Tories will vote against plans for releasing prisoners early

There was a spike of 400 prisoners between March 18 and Thursday.

Tories will vote against plans for releasing prisoners early PA Media

The Scottish Tories will vote against Scottish Government plans to release prisoners early to ease pressure on the prison estate, the party has said.

Justice Secretary Angela Constance told MSPs this week of the proposals, in response to a spike of 400 prisoners between March 18 and Thursday.

The increase, she said, left ministers with “no choice but to act if we are to avoid an unprecedented crisis developing”.

Ms Constance said she would bring proposals to Holyrood in the coming weeks, with those serving sentences of less than four years being eligible.

Under the terms of the Bail and Release from Custody (Scotland) Act – which allows for the emergency release of prisoners to preserve the “security and good order” of the estate – prisoners sentenced to life, those who have not been tried or anyone convicted of a terror-related, sexual or domestic violence offence are not eligible for early release.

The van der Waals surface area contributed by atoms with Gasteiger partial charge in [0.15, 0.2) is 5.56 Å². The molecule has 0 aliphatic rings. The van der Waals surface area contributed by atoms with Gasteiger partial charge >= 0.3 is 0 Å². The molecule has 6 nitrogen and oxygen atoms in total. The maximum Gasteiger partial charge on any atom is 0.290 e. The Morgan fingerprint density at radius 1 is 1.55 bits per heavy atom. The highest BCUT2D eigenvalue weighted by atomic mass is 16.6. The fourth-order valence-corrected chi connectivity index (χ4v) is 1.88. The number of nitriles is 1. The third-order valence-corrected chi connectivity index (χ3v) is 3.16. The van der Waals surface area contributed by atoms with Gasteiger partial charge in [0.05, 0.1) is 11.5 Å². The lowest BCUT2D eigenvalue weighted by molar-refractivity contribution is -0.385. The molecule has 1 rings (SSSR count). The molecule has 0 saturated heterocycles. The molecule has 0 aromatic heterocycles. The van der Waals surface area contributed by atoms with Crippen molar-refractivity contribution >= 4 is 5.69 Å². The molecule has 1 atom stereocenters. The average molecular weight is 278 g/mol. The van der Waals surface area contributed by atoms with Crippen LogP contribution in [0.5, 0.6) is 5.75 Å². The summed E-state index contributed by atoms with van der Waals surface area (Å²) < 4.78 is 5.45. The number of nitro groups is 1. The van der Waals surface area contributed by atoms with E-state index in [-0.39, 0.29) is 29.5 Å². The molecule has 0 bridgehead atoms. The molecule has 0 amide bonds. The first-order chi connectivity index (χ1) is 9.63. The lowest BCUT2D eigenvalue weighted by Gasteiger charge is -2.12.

Scottish Tory justice spokesman Russell Findlay said on Sunday his party would not back the plans amid fears of a risk to public safety.

He said: “If the SNP government set free hundreds of prisoners before they’ve done their time it will put public safety at risk with high rates of re-offending, as happened during the pandemic.

“Crime victims already feel let down by soft-touch sentencing and this would be compounded by artificially reducing the time a judge has decided that criminals should spend behind bars.

“The SNP are wringing their hands and talking about a crisis. But it is a crisis of their making, primarily by failing to build vital new prisons on time.”

There have been delays to the building of two new prisons, HMP Glasgow and HMP Highland.

On Friday, Ms Constance said the design for the replacement for Barlinnie would be available in the summer despite previous assertions to Holyrood’s Criminal Justice Committee the design would be complete by April.

Mr Findlay said: “They must consider an alternative short-term approach that would prioritise public safety and protect the integrity of Scotland’s justice system. This could include the installation of temporary accommodation, but all options should be considered.

“Longer term, they need to build the new prisons and if they don’t want to jail criminals, provide judges with robust, trusted and effective community sentencing options.”

The Scottish Government have been contacted for comment.

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